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Consider this

Thread 1 in user program:

buf = malloc(9000);
memset(buf, 0xee, 9000);
read(buf, 9000); //for example gives pages [part of 7, 8, 9, part of 10]

Thread 2 in user program:

buf = malloc(9000); //for example gives pages [part of 4, 6, 5, part of 7]
memset(buf, 0xee, 9000);
read(buf, 9000);

Driver read:

get_user_pages();

//build dma sg list from pages
//...

//the platform demands a cachesync
for(all pages) {
    dma_cache_wback_inv();
}

//start dma and wait for it to be done
//...
wait_event_interruptible_timeout(); //blocks calling thread until dma done

for(all pages) {
    if(read) SetPageDirty();
    page_cache_release();
}

Note that page 7 is used by both transfers, and that was a big problem sometimes resulting in bad data (0xee is found in the end of one buf). Just to make it clear, the two reads runs on different DMA channels, so they can run simultaneously.

My solution was to page align the buffers in the user program so that 2 driver DMA will never share parts of the same page.

I wonder if there is another solution for this? I also wonder why exactly this was a big problem.

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1  
This is probably quite platform specific - the requirement to invalidate the cache suggests you're running on an embedded system. Were the two buffers close enough to share a cache line, or are there other limitations in your platform errata? –  Adrian Cox Mar 2 '12 at 9:49
    
Yes it's a ppc440ep, and the buffers are probably close enough. A cache line is 32 bytes, and i have only seen 4-12 bytes broken/unchanged. Can there exist 2 different versions of the same physical memory in the cache? And when i do wback in one thread, can it destroy data for the other? There are no erratas that are not considered as far as i know. But what about get_user_pages? What happens when it returns 2 different versions of the same page? If get_user_pages and page_cache_release from the different threads becomes interleaved. –  Ronnie Mar 2 '12 at 10:43
    
I'm not totally clear of what get_user_pages/page_cache_release does, except giving med the physical addresses to the pages. There are no disc cache or anything on this system, only memory and cpu-cache. –  Ronnie Mar 2 '12 at 10:50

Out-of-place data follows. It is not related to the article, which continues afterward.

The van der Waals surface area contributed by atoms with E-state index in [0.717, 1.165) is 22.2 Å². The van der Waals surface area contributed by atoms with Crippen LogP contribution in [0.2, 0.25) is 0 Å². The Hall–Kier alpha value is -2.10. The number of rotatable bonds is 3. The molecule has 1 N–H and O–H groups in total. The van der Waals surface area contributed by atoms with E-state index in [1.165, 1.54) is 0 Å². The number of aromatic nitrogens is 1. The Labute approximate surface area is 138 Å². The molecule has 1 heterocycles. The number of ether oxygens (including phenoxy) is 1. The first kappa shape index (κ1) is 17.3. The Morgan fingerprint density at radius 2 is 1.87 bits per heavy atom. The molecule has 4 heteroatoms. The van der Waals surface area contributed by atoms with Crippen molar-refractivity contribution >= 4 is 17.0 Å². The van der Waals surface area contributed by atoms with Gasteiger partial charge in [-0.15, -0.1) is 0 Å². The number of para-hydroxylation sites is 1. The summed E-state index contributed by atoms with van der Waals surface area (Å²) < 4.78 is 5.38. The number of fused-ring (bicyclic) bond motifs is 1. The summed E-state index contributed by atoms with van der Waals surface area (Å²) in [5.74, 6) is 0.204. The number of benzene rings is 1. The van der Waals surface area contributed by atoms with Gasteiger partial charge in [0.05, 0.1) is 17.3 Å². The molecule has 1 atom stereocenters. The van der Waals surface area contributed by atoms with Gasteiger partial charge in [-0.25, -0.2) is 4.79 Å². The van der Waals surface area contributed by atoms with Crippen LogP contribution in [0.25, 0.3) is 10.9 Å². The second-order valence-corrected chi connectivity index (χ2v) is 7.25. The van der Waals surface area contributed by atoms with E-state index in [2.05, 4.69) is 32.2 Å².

1 Answer 1

up vote 1 down vote accepted

This is a limitation of your embedded processor, and DMA that isn't cache coherent. On high end PowerPC chips this problem goes away.

Your two buffers share a cache line at the point they meet. At the same time that one thread is in the driver writing the cache to RAM, the second thread is still in memset filling the cache line with 0xee.

DMA 1 writes your data to RAM, but the processor still holds a dirty cache line for that data, containing 0xee. When the second thread writes out the cache, it puts the 0xee over the data that came from DMA1.

The solutions are:

  1. Cache-align your buffers (highest performance).
  2. Use bounce buffers in the kernel driver (most compatible with existing user space code).

The get_user_pages() isn't part of the problem here - this is about hardware and timing.

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I think you are right about it beeing a cache issue, but i also think i have seen errors without using memset, because there were no memset before debugging this problem... But maybe reading a buffer after DMA 1 is done, can make the cache read back 0xee into the cache before DMA 2 is done? –  Ronnie Mar 2 '12 at 11:18
    
malloc will also touch data around the ends of the buffers for heap maintenance. That may be sufficient. –  Adrian Cox Mar 2 '12 at 11:20
    
Yes, this sounds like an explanation. –  Ronnie Mar 2 '12 at 11:23
    
Your answer made me think further.. and I realize there may be a 2nd valid explanation for this... when thread one is processing (reading) the data after DMA 1 is done, it will make the cpu read back 0xee perhaps mixed with DMA 2 data into the cache before DMA 2 is done (thus making dma_cache_wback_inv() useless for DMA 2). Because I have seen invalid data just after DMA is done, but then magically it is later correct... The solution is still the same - cache aligning the data (For us it's not a good option to double the memory used, and demand a memcpy). –  Ronnie Mar 5 '12 at 14:03

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